She looked at Wolfsire. “You won’t hurt me if I warn him?”
    Eileen struck Wolfsire’s shoulder again.
    Wolfsire winced and shook his head. “No, lass. Just let me start moving in his direction as the magician asks and everything will be find.”
    “Will you hurt him?” She looked at me.
    (It was easy to see that while she feared Irontusk, she feared losing her protector even more. I determined then to do something about a situation that I found utterly deplorable.)
    “No, girl,” Eileen reassured her. “We just want to know what he’s done with the stolen property.”
    “Well, you’re a cleric of Istus, so I guess you can’t lie,” Solnia said.
    “A cleric of the Lady of Our Fate does not lie,” Eileen guaranteed her, while holding her holy symbol.
    “He’s working on a barge, tied to the end of the next dock,” Solnia said, snatching the coin. “He’s the only half-orc over there and one of his tusks is capped with iron.”
    “Of course,” I said as I stood. “Thus the name. Okay, Solnia, here’s what I want you to do; let Wolfsire and Eileen walk to the end of this pier, Bubbagump and I will start back down the alley. When you see Eileen reach the end of the pier, you can shout your warning.”
    “Do it for me, Solnia,” Bubbagump added.
    “You’re my friend, Bubbagump,” she said. “I’ll do it for you.”
    “Okay,” I said. “Everyone knows what to do.”
    We paired up and moved off. Once out of sight, Bubbagump and I began to run, but before we could reach the end of the alley we heard Solnia shout her warning. It was quickly followed by a loud crash and curses. The chase was on!
    “This way!” shouted Bubbagump. “Hurry!”
    Behind us we could here the shouts of angry bargemen and dock workers, multiply. But these sounds faded into the distance as we neared the street. Bubbagump turned right at the end of the building and I followed.
    “Take us to the last pier!” I cried out.
    As we crossed the entrance of each alleyway we could just make out the sounds of pursuit coming from the opposite end. Shouts, curses and the crashing and smashing of boxes and crates could be heard. Though Bubbagump and I were traveling faster on the street then the others could over the barges, we had to cover a greater distance over all and so were barely catching up with them.
    We turned the last corner and ran for the last pier. The sounds of the chase were growing ever louder and I knew it would be a close thing. As Bubbagump and I cleared the side of the last warehouse and burst upon the pier, I saw Irontusk leaping onto the dock from the barge on our right.
    And I could see Wolfsire not far behind him, the athletic barbarian had done an excellent job of keeping up with the half-orc, leaping, twisting and otherwise dodging the obstacles Irontusk had tried to place in his path. Eileen was further behind, handicapped in this endeavor by her armor.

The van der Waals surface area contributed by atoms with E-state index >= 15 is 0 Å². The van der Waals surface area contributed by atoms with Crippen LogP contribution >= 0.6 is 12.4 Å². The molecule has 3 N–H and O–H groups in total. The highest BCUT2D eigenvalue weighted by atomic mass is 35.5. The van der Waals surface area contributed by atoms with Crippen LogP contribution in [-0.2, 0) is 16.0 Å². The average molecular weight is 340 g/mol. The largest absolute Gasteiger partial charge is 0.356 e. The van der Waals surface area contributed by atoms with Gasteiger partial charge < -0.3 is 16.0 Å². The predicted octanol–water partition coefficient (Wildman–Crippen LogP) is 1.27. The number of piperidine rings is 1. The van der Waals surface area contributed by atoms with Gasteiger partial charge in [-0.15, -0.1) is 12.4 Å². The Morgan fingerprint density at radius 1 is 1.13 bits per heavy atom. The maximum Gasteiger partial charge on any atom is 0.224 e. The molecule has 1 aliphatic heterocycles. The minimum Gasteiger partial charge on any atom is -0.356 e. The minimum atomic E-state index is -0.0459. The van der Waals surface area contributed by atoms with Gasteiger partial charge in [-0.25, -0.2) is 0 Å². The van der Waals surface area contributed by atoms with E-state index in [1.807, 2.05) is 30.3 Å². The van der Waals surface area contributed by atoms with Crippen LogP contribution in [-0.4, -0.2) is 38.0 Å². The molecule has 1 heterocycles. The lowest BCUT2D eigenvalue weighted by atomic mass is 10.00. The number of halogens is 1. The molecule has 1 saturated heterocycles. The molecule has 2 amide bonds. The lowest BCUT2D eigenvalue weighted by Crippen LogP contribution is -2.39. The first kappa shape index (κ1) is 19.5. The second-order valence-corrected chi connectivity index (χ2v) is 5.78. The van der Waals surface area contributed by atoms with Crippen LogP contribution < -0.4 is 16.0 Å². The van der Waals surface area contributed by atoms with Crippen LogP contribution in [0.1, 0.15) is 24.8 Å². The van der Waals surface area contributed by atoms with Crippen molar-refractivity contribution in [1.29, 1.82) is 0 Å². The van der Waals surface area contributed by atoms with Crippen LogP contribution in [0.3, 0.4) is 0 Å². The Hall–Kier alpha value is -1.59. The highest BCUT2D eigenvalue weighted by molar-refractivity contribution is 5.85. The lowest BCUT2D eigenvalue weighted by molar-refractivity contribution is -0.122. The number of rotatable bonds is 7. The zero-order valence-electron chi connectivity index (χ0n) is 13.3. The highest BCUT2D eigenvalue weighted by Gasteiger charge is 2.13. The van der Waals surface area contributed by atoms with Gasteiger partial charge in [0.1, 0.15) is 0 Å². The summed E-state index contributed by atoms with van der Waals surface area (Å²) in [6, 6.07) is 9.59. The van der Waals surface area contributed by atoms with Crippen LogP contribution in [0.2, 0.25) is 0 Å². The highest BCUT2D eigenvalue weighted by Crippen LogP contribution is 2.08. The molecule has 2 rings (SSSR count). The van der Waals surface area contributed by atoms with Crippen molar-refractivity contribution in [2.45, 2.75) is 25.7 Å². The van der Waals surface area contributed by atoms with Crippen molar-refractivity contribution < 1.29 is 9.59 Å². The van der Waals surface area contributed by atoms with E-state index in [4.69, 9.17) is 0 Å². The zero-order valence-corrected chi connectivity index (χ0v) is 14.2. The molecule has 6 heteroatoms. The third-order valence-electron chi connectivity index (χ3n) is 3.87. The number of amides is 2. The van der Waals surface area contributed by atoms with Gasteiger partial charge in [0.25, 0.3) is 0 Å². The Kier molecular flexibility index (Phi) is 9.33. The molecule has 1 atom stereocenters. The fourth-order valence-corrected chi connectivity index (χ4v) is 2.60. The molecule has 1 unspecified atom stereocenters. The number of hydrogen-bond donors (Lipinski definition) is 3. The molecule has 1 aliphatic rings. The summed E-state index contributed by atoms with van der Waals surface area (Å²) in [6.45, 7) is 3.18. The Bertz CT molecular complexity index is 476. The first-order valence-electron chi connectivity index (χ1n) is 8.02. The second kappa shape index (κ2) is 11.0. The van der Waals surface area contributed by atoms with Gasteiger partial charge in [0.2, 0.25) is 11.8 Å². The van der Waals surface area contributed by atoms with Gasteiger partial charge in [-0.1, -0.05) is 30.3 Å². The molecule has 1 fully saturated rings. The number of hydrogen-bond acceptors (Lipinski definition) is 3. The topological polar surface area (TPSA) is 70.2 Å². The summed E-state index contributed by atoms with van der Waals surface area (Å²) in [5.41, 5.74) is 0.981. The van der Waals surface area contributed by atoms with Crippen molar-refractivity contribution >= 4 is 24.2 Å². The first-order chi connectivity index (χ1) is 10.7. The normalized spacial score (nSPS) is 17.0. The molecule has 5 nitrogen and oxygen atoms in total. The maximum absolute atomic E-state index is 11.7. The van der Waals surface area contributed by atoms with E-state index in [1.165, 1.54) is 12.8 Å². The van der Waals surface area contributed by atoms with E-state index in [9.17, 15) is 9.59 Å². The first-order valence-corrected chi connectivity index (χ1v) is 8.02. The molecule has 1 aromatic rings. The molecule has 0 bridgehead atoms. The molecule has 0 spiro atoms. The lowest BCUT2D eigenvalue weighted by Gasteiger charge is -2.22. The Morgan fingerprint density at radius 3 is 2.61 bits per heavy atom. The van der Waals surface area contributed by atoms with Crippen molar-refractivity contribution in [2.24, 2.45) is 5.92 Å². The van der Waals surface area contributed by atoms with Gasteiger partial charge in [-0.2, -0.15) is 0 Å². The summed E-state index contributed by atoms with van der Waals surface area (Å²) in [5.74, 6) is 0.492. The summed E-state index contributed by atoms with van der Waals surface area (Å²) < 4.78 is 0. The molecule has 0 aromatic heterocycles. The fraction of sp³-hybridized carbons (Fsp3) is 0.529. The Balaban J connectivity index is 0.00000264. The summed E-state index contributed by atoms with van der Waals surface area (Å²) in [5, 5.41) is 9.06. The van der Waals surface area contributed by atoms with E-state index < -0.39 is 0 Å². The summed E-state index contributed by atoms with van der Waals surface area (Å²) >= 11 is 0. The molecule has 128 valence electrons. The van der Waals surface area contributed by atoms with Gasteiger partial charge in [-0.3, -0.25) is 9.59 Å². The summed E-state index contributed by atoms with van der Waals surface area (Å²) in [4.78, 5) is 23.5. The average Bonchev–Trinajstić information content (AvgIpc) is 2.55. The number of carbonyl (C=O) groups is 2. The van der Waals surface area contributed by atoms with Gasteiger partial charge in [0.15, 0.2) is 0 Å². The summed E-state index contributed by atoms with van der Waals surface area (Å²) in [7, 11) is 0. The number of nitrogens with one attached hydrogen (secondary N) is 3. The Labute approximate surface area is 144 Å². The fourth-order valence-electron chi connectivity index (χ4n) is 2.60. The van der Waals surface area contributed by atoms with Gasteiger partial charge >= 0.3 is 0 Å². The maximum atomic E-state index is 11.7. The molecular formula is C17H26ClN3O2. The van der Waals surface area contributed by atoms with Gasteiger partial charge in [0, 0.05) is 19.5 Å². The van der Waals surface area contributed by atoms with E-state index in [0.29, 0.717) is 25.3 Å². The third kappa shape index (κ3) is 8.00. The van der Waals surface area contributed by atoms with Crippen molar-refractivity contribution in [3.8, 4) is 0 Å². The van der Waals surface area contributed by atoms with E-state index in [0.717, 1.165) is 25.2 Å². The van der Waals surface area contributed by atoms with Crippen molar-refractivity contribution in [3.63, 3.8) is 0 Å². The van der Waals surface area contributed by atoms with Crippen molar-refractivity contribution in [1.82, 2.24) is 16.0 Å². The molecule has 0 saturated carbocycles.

As Irontusk landed on the quay he made an effort to launch himself onto a barge moored on my left. I had prepared myself for meeting up with Irontusk under just such a circumstance and, as the half-orc made his leap, I cast the spell I had prepared.
    (The spell is a rather simple one, designed to daze the target. Unfortunately for Irontusk, the spell does not hinder gravity in anyway. Irontusk could not respond fast enough to the barge’s deck, which was rapidly ‘rising up’ to meet him and he landed with a heavy crash. As my former master, Maldin, is so very found of saying, “It’s not the fall that gets you, it’s the sudden stop!”)
    I was glad that the spell had proved effective for Irontusk was a large, hulking brute and any fight with him would have been physically challenging to say the least. But Wolfsire was upon the half-orc before he could even rise to his hands and knees. The barbarian quickly removed his Great-axe -- which had been strapped across his back in its leather head case -- and placed the naked blade against the half-orc’s throat.
    “Just stay right where you are,” Wolfsire snarled.
    Eileen caught up a moment later.
    “Enjoy your exercise?” I asked her, still breathing heavily myself. The cleric gave me a dark look and swore an oath.
    (Eileen can actually swear very prettily!)
    The wild look of desperation in Irontusk’s eyes, was quickly replaced by a look of defeat. Recognizing my attire, he readily discerned that magic had been employed against him. At that point, a look of resignation came over him and he accepted the obviousness of his situation.

"
 
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Re: That Infamous key, Part 2 (Score: 1)
by Argon on Wed, January 19, 2011
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The plot thickens and I like the way you incorporate the levels of cooperation between the different characters and how each role becomes defined. Now will this end as a trilogy or will it spin off like the Friday the 13th movies?



Re: That Infamous key, Part 2 (Score: 1)
by SirXaris on Fri, March 18, 2011
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Again, nicely done!  I especially enjoy how you throw in canonized place names and NPCs.  Shows you've done your homework.

Oh, and I think I recognize the adventure, though I suppose it could be a generic one. :)

SirXaris